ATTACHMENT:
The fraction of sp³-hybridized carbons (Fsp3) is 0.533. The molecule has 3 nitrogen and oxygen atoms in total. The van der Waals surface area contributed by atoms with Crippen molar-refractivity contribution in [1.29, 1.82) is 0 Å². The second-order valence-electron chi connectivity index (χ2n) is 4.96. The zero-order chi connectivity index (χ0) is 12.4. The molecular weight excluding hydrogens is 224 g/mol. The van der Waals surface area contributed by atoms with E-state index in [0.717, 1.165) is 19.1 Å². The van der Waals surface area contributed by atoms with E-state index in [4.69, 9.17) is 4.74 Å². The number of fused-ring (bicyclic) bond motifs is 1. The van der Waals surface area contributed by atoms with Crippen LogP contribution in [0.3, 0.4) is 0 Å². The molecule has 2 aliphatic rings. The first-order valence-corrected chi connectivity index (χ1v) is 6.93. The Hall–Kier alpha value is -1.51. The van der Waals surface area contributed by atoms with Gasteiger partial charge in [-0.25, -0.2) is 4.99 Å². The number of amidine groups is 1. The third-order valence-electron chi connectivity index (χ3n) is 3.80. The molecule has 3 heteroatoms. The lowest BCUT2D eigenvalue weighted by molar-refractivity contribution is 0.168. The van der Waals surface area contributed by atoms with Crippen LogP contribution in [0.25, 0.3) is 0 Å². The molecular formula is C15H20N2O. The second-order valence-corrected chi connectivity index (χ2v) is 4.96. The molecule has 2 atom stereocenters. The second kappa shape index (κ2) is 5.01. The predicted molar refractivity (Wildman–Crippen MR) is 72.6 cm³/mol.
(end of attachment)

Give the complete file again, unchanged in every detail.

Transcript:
The fraction of sp³-hybridized carbons (Fsp3) is 0.533. The molecule has 3 nitrogen and oxygen atoms in total. The van der Waals surface area contributed by atoms with Crippen molar-refractivity contribution in [1.29, 1.82) is 0 Å². The second-order valence-electron chi connectivity index (χ2n) is 4.96. The zero-order chi connectivity index (χ0) is 12.4. The molecular weight excluding hydrogens is 224 g/mol. The van der Waals surface area contributed by atoms with E-state index in [0.717, 1.165) is 19.1 Å². The van der Waals surface area contributed by atoms with E-state index in [4.69, 9.17) is 4.74 Å². The number of fused-ring (bicyclic) bond motifs is 1. The van der Waals surface area contributed by atoms with Crippen LogP contribution in [0.3, 0.4) is 0 Å². The molecule has 2 aliphatic rings. The first-order valence-corrected chi connectivity index (χ1v) is 6.93. The Hall–Kier alpha value is -1.51. The van der Waals surface area contributed by atoms with Gasteiger partial charge in [-0.25, -0.2) is 4.99 Å². The number of amidine groups is 1. The third-order valence-electron chi connectivity index (χ3n) is 3.80. The molecule has 3 heteroatoms. The lowest BCUT2D eigenvalue weighted by molar-refractivity contribution is 0.168. The van der Waals surface area contributed by atoms with Crippen LogP contribution in [0.25, 0.3) is 0 Å². The molecular formula is C15H20N2O. The second-order valence-corrected chi connectivity index (χ2v) is 4.96. The molecule has 2 atom stereocenters. The second kappa shape index (κ2) is 5.01. The predicted molar refractivity (Wildman–Crippen MR) is 72.6 cm³/mol.